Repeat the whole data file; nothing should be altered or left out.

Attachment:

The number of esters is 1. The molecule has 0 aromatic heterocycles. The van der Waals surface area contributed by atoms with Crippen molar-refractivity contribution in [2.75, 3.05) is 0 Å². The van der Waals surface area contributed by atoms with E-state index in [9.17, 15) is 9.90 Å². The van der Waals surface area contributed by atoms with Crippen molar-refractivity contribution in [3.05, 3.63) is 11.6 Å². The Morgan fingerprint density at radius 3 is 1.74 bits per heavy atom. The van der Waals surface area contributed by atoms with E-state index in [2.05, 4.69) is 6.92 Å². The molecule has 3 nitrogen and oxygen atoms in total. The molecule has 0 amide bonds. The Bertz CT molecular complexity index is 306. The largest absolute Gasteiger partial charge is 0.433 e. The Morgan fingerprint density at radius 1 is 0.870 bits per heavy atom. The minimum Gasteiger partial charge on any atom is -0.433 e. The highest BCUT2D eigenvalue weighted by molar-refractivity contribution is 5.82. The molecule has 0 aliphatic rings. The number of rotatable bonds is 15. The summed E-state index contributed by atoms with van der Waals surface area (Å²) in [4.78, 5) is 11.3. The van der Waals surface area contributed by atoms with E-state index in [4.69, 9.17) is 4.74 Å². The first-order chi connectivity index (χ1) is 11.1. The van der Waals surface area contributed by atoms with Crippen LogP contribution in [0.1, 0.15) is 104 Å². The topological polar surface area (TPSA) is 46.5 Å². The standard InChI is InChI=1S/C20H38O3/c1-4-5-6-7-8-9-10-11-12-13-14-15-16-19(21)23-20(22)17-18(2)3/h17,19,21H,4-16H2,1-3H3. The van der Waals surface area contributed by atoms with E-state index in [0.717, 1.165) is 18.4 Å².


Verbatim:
The number of esters is 1. The molecule has 0 aromatic heterocycles. The van der Waals surface area contributed by atoms with Crippen molar-refractivity contribution in [2.75, 3.05) is 0 Å². The van der Waals surface area contributed by atoms with E-state index in [9.17, 15) is 9.90 Å². The van der Waals surface area contributed by atoms with Crippen molar-refractivity contribution in [3.05, 3.63) is 11.6 Å². The Morgan fingerprint density at radius 3 is 1.74 bits per heavy atom. The van der Waals surface area contributed by atoms with E-state index in [2.05, 4.69) is 6.92 Å². The molecule has 3 nitrogen and oxygen atoms in total. The molecule has 0 amide bonds. The Bertz CT molecular complexity index is 306. The largest absolute Gasteiger partial charge is 0.433 e. The Morgan fingerprint density at radius 1 is 0.870 bits per heavy atom. The minimum Gasteiger partial charge on any atom is -0.433 e. The highest BCUT2D eigenvalue weighted by molar-refractivity contribution is 5.82. The molecule has 0 aliphatic rings. The number of rotatable bonds is 15. The summed E-state index contributed by atoms with van der Waals surface area (Å²) in [4.78, 5) is 11.3. The van der Waals surface area contributed by atoms with E-state index in [4.69, 9.17) is 4.74 Å². The first-order chi connectivity index (χ1) is 11.1. The van der Waals surface area contributed by atoms with Crippen LogP contribution in [0.1, 0.15) is 104 Å². The topological polar surface area (TPSA) is 46.5 Å². The standard InChI is InChI=1S/C20H38O3/c1-4-5-6-7-8-9-10-11-12-13-14-15-16-19(21)23-20(22)17-18(2)3/h17,19,21H,4-16H2,1-3H3. The van der Waals surface area contributed by atoms with E-state index in [0.717, 1.165) is 18.4 Å².